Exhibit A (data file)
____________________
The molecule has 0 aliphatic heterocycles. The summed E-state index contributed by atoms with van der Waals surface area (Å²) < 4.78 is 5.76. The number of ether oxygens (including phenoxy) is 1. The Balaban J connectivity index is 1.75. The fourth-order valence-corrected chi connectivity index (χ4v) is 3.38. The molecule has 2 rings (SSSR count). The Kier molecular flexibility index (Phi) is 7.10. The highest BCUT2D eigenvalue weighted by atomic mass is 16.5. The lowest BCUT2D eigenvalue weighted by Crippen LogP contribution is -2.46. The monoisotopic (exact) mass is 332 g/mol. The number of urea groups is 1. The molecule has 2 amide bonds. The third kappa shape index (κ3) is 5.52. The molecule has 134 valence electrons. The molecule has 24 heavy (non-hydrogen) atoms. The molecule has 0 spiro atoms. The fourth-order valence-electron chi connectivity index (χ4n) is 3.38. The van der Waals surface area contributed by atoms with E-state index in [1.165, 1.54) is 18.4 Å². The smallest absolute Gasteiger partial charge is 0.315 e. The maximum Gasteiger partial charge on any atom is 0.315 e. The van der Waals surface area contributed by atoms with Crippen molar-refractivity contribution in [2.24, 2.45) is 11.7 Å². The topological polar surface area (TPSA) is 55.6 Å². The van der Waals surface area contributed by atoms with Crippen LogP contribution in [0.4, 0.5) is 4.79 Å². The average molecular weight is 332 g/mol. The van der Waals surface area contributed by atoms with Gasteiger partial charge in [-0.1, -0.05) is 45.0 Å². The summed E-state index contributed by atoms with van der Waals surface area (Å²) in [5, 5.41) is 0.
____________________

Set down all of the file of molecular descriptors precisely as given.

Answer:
The molecule has 0 aliphatic heterocycles. The summed E-state index contributed by atoms with van der Waals surface area (Å²) < 4.78 is 5.76. The number of ether oxygens (including phenoxy) is 1. The Balaban J connectivity index is 1.75. The fourth-order valence-corrected chi connectivity index (χ4v) is 3.38. The molecule has 2 rings (SSSR count). The Kier molecular flexibility index (Phi) is 7.10. The highest BCUT2D eigenvalue weighted by atomic mass is 16.5. The lowest BCUT2D eigenvalue weighted by Crippen LogP contribution is -2.46. The monoisotopic (exact) mass is 332 g/mol. The number of urea groups is 1. The molecule has 2 amide bonds. The third kappa shape index (κ3) is 5.52. The molecule has 134 valence electrons. The molecule has 24 heavy (non-hydrogen) atoms. The molecule has 0 spiro atoms. The fourth-order valence-electron chi connectivity index (χ4n) is 3.38. The van der Waals surface area contributed by atoms with E-state index in [1.165, 1.54) is 18.4 Å². The smallest absolute Gasteiger partial charge is 0.315 e. The maximum Gasteiger partial charge on any atom is 0.315 e. The van der Waals surface area contributed by atoms with Crippen molar-refractivity contribution in [2.24, 2.45) is 11.7 Å². The topological polar surface area (TPSA) is 55.6 Å². The van der Waals surface area contributed by atoms with Crippen LogP contribution in [0.4, 0.5) is 4.79 Å². The average molecular weight is 332 g/mol. The van der Waals surface area contributed by atoms with Gasteiger partial charge in [-0.1, -0.05) is 45.0 Å². The summed E-state index contributed by atoms with van der Waals surface area (Å²) in [5, 5.41) is 0.